The context in Deuteronomy 6 from which Christ cited, warns of Israel entering into the Promised Land and then slipping into the pattern of worshiping other gods or even combining the worship of the Lord God with other gods. They were to watch themselves, for the tendency of the fallen heart is to drift toward idolatry. The devil offered glory without the cross for worshiping him. Jesus resisted by returning to the declaration of the Word. God has not changed. He alone is to be worshiped.

To by-pass God’s way for the expedient would be to recognize another god and follow his urging. If Jesus would know glory He would find it by the way of the cross. And even for us, any temptation to glory without the cross is merely self-exaltation and self-promotion. The way of God is the way of the cross. You will not know Him or His glory without the crucified Christ.

3. Tempted at the point of His theology, i.e. Sonship without sorrow

Beaten twice with the Word (and probably many more times throughout the 40 day temptation), the devil attempts to use the Word too. But here is his pattern. The devil and his disciples rip a biblical passage from its context. He gives it the meaning that he wants it to have rather than its true meaning, as do the false teachers that he inspires. That’s why we must pay close attention to any reading or teaching of the Word. Does it have its moorings in the historical and theological context? Does it really mean what the speaker implies? That’s why Paul exhorts us to be diligent to present ourselves “approved to God as a workman who does not need to be ashamed, accurately handling the word of truth” (2 Tim 2:15). Jesus faithfully modeled sound interpretation. The devil does not.

At this point Jesus is led to the pinnacle of the temple in Jerusalem. Some of the ancient rabbinic teaching stated that the Messiah would reveal Himself at the roof of the temple. So what better way, the devil insists to Jesus, to make a messianic splash than to stand on the wing of the temple and throw Himself down? Even Josephus talked about that area of the temple, that looking down from it into the Kidron Valley, would be dizzying [Geldenhuys, 162].

‘Claim Your title! They are waiting for You! Throw Yourself down! Oh, You have good reason to do so; even biblical reason’: “If You are the Son of God, throw Yourself down from here; for it is written, ‘He will command His angels concerning You to guard You,’ and, ‘On their hands they will bear You up, so that You will not strike Your foot against a stone.’” ‘See, there it is! What further proof text do You need? You know that the Father cares for You and will take care of You. If the people see it, they will rush to bow before You and follow You in conquering the nations.’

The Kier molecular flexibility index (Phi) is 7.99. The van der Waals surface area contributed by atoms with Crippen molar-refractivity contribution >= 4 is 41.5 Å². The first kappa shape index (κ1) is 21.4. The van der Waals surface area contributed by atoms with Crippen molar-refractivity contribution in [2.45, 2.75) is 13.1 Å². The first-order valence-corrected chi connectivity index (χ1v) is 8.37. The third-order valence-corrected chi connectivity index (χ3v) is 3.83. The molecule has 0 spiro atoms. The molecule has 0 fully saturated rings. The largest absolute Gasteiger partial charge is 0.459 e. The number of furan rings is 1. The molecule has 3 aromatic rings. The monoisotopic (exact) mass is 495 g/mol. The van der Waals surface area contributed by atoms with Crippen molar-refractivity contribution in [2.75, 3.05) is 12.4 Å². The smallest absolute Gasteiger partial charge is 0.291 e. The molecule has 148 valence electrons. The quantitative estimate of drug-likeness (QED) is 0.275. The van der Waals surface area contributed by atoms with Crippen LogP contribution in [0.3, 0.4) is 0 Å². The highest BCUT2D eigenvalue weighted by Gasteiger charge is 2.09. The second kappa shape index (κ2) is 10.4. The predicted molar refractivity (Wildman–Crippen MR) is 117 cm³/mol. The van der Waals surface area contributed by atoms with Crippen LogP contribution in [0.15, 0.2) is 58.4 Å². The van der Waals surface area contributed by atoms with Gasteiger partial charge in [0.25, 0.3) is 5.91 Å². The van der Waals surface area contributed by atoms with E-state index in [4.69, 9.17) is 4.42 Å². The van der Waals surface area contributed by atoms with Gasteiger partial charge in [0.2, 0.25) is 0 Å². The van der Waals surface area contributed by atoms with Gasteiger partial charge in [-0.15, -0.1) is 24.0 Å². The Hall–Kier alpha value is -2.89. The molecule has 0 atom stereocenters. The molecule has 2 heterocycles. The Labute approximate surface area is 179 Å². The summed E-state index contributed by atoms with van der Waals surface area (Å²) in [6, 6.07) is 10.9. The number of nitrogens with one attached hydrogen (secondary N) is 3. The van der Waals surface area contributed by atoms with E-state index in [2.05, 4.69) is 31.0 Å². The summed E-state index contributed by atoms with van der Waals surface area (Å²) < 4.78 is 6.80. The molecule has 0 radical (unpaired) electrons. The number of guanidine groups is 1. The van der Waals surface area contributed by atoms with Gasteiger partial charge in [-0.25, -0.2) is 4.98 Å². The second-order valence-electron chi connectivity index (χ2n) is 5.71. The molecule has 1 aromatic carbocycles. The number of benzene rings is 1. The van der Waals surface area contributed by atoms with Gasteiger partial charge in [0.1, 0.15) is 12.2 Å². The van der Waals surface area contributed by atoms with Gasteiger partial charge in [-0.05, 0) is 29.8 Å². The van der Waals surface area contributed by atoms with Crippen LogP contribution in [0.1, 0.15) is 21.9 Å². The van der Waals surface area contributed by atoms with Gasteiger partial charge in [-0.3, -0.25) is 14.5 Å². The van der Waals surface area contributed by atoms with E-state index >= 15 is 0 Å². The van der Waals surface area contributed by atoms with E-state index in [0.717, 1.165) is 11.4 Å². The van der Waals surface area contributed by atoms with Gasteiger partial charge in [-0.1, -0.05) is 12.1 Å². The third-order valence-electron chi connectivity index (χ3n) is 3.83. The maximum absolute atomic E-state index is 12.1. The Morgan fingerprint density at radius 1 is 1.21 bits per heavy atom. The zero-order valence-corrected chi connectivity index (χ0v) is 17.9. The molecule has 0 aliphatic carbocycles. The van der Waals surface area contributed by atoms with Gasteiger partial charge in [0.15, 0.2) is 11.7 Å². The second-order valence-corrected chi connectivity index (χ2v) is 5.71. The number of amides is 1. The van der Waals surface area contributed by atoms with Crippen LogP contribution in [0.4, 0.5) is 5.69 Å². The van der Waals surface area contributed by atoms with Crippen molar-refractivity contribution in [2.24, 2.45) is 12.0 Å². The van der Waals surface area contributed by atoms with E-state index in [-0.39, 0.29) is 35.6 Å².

Nice try. But “Jesus answered and said to him, ‘It is said, ‘You shall not put the Lord your God to the test.’’” Psalm 91, from which the devil quotes, is not about presuming upon God by some foolish action, testing to see if God really cares. Instead, it’s about believing God, trusting Him, seeing Him as your refuge. The care spoken of in Psalm 91 is not for acts of folly but for acts of faith. He preserves His people who trust Him. So Jesus returns again to Deuteronomy 6 (6:16), where Moses warned the Israelites about the folly of presumption in disregarding obedience and God’s way, while expecting His care. God won’t fall for it, so don’t even try.

The devil would have you presume upon God, just as he tempted Jesus to do. You presume when you think that you belong to God while at the same time you’re really living for yourself. You presume when you think you’ll be in heaven when there’s no evidence that you enjoy the worship, service, and joy of heaven in the present. You presume when you think that a religious decision suffices for the way of the cross.

Satan wanted Jesus to shift his theology to avoid the sorrow and suffering that accompanied His Sonship, ultimately leading to the cross. But without Him as “despised and forsaken of men, a man of sorrows and acquainted with grief,” who was “smitten of God, and afflicted . . . pierced through for our transgressions, . . . crushed for our iniquities,” there would be no forgiveness of sins, no reconciliation to God, and no eternity in heaven (Isaiah 53:3–5).

Jesus triumphed in the temptations, and with every triumph, the cross lay in His sights. And there, the multiplied temptations we have failed to resist, the sins we have committed, He bore the wrath so that we might know the joy of forgiveness. Yes, He was tempted but faithful all the way to the cross.